Winnipeg Free Press - ONLINE EDITION

Missing woman's remains found in Point Douglas home

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A member of the Winnipeg Police Service's forensic unit leaves a rooming house in the 100 block of Lorne Ave. late Friday afternoon. Investigators found the remains of 37-year-old Myrna Letandre — the death is now being treated as a homicide.

JOE BRYKSA / WINNIPEG FREE PRESS Enlarge Image

A member of the Winnipeg Police Service's forensic unit leaves a rooming house in the 100 block of Lorne Ave. late Friday afternoon. Investigators found the remains of 37-year-old Myrna Letandre — the death is now being treated as a homicide. Photo Store

Family members of a Winnipeg woman missing since 2006 have been told the search is over with the discovery of human remains inside a city home this week.

The development comes following a homicide case on a tiny British Columbia island which revealed new information about the cold-case mystery.

Myrna Letandre was 37-years-old when family reported her missing in October 2006. She was last seen near Memorial Boulevard, and loved ones believed she may have gone to Alberta or British Columbia to visit friends.

Now it appears she may not have left the city at all. Investigators with a joint task force of RCMP and Winnipeg police officers discovered "significant" forensic evidence inside the residence at 97 Lorne Ave. in Point Douglas this week, sources told the Free Press Thursday.

The Free Press held off naming Letandre until confirming with sources that all family had been notified by late this morning.

Neighbours reported hearing the sound of a jackhammer inside the home Wednesday. A source has confirmed police dug into the foundation as part of the ongoing probe. They have also removed several boxes.

Police have released few details more than 48 hours after they began their top-secret search. But they did confirm their investigation involved the Project Devote task force set up to probe cases of missing and murdered women.

The RCMP and Winnipeg police teamed up for Project Devote in 2009 and have identified 20 homicides and eight missing-persons cases linked by one factor — the individuals were all at a high risk of becoming victims of violent crime. Letandre is one of those eight missing persons.

As well, sources also told the Free Press there is a clear link to the Winnipeg search and a recent homicide investigation in B.C. Police discovered scattered human remains Monday on a remote island near Alert Bay, off the east coast of Vancouver Island. They were confirmed as the remains of Jennifer McPherson, a former Winnipegger, who was reported missing from Hanson Island, B.C., on April 29.

Police have charged McPherson’s husband, Traigo Ehkid Andretti, with second-degree murder. Few details have been released about the killing while the investigation is ongoing.

Sources said Andretti, 37, and McPherson, 41, previously lived at the Lorne Avenue residence in Winnipeg before moving west about five years ago. The search of the rooming house, which has been vacant for at least six months, is directly connected to Andretti’s arrest this week and an ongoing investigation into his past, sources said.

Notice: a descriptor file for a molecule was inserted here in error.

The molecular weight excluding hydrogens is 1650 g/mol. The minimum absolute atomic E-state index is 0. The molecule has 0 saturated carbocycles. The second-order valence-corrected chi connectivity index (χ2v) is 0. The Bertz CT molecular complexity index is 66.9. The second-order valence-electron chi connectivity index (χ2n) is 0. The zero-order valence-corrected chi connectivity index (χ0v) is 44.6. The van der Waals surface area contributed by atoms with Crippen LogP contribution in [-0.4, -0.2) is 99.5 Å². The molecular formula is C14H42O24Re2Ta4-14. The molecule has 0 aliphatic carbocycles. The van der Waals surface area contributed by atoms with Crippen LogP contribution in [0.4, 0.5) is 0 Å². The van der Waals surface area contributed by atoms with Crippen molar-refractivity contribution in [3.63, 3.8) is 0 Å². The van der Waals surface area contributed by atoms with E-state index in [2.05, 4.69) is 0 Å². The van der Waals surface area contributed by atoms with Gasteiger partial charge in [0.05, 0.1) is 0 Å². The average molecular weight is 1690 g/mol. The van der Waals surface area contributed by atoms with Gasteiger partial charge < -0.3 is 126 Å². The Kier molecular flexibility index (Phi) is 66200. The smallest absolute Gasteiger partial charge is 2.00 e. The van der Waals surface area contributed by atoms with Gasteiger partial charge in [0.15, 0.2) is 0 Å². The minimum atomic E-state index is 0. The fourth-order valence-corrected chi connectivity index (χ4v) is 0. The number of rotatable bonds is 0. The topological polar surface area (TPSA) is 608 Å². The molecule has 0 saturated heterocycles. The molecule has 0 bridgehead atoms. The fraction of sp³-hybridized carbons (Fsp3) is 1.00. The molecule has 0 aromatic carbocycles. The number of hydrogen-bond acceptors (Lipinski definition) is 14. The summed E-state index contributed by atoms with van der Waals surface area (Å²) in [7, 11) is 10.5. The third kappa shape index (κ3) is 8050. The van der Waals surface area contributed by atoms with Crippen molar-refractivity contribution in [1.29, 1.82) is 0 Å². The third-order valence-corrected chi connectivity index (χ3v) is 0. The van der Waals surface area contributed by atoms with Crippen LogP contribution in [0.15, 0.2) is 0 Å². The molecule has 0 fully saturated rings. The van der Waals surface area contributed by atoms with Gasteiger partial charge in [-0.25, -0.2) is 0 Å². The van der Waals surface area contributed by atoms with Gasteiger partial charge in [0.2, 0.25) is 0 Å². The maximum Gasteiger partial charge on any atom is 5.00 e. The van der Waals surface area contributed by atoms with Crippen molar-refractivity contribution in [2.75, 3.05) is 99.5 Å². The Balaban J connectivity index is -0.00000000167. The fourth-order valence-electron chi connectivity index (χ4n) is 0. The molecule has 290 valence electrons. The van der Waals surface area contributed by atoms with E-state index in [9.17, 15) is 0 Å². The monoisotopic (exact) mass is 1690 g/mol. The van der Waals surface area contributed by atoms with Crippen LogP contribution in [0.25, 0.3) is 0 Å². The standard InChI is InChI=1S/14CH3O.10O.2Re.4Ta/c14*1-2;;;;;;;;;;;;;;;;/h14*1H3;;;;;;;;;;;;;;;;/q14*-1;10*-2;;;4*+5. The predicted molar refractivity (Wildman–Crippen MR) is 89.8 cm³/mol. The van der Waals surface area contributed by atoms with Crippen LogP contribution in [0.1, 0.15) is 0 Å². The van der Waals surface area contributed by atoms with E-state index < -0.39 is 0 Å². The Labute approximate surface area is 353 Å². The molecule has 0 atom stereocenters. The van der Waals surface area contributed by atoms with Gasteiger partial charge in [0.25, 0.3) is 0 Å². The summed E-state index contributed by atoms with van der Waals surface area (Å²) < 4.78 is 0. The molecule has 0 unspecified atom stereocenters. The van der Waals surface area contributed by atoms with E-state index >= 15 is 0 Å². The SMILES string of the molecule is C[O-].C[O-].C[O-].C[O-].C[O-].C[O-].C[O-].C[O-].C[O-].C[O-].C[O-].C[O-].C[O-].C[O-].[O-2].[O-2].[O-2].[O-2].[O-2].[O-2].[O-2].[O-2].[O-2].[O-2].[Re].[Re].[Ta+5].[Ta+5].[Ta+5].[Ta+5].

The Free Press has learned Andretti, who may have used aliases in the past, has a form of autism and has previously caused concern among police and justice officials for failing to take prescribed medication. He has a prior criminal history in Manitoba and B.C., including a violent attack against McPherson.

Police in B.C. confirmed this week Andretti and McPherson were living on Hanson Island as caretakers for the past five years of a remote fishing resort called the Pacific Outback Resort.

Court documents obtained Thursday show Andretti was convicted in Winnipeg of three courtorder breaches in 2005. The offences occurred months earlier in the city and drew a fine.

After moving to B.C., he was charged with assaulting McPherson at the fishing resort in 2008 and received nine months’ probation. According to a July 2008 story in the North Island Gazette, lawyers told court he has a form of autism and was off his medication at the time.

"Mr. Andretti and his wife got into a verbal argument and she asked him to leave," Crown attorney John Blackman told court at the time. "He punched her once, nothing more, and she had a bloody nose. Mr. Andretti does have a form of autism and was off his medication. When he does that, it leads to negative behaviour."

The judge ordered Andretti to stay on his medication as a condition of his probation "so he will not be a danger to others and himself." McPherson wrote a letter to the court asking that the charges be dropped, according to the Gazette report.

"I miss my husband dearly," she wrote.

Defence lawyer Paul Grier told court the couple looked forward to resuming their jobs as resort caretakers.

"They want to live together and she has no fear of him," Grier said. "She really wants to be with her husband."

Court records show Andretti was charged with another assault in B.C. in 2010 — it doesn’t say who the alleged victim was — but was found not guilty at trial a year later.

McPherson is survived by two adult daughters.

www.mikeoncrime.com


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Updated on Friday, May 10, 2013 at 2:47 PM CDT: Adds map.

6:06 PM: adds new photo

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